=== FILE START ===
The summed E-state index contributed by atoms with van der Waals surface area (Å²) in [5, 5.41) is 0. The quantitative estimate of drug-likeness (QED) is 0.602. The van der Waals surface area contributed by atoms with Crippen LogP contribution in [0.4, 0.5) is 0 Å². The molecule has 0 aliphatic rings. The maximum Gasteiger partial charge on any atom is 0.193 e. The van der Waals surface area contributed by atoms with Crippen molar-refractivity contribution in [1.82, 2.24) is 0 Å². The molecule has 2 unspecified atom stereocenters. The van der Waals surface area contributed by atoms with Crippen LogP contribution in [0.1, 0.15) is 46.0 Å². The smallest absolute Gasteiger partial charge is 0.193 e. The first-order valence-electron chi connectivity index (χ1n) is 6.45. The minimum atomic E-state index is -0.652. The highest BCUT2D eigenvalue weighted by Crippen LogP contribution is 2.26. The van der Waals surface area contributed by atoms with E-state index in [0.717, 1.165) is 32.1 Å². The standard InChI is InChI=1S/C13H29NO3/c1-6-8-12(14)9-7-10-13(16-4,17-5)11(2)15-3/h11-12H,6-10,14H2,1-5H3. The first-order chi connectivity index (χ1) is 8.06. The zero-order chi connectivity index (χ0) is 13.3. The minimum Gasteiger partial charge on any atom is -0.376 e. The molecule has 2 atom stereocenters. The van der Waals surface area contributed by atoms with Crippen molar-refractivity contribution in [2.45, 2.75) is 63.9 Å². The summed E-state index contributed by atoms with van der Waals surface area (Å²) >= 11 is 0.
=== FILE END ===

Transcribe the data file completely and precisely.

The summed E-state index contributed by atoms with van der Waals surface area (Å²) in [5, 5.41) is 0. The quantitative estimate of drug-likeness (QED) is 0.602. The van der Waals surface area contributed by atoms with Crippen LogP contribution in [0.4, 0.5) is 0 Å². The molecule has 0 aliphatic rings. The maximum Gasteiger partial charge on any atom is 0.193 e. The van der Waals surface area contributed by atoms with Crippen molar-refractivity contribution in [1.82, 2.24) is 0 Å². The molecule has 2 unspecified atom stereocenters. The van der Waals surface area contributed by atoms with Crippen LogP contribution in [0.1, 0.15) is 46.0 Å². The smallest absolute Gasteiger partial charge is 0.193 e. The first-order valence-electron chi connectivity index (χ1n) is 6.45. The minimum atomic E-state index is -0.652. The highest BCUT2D eigenvalue weighted by Crippen LogP contribution is 2.26. The van der Waals surface area contributed by atoms with E-state index in [0.717, 1.165) is 32.1 Å². The standard InChI is InChI=1S/C13H29NO3/c1-6-8-12(14)9-7-10-13(16-4,17-5)11(2)15-3/h11-12H,6-10,14H2,1-5H3. The first-order chi connectivity index (χ1) is 8.06. The zero-order chi connectivity index (χ0) is 13.3. The minimum Gasteiger partial charge on any atom is -0.376 e. The molecule has 2 atom stereocenters. The van der Waals surface area contributed by atoms with Crippen molar-refractivity contribution in [2.45, 2.75) is 63.9 Å². The summed E-state index contributed by atoms with van der Waals surface area (Å²) >= 11 is 0.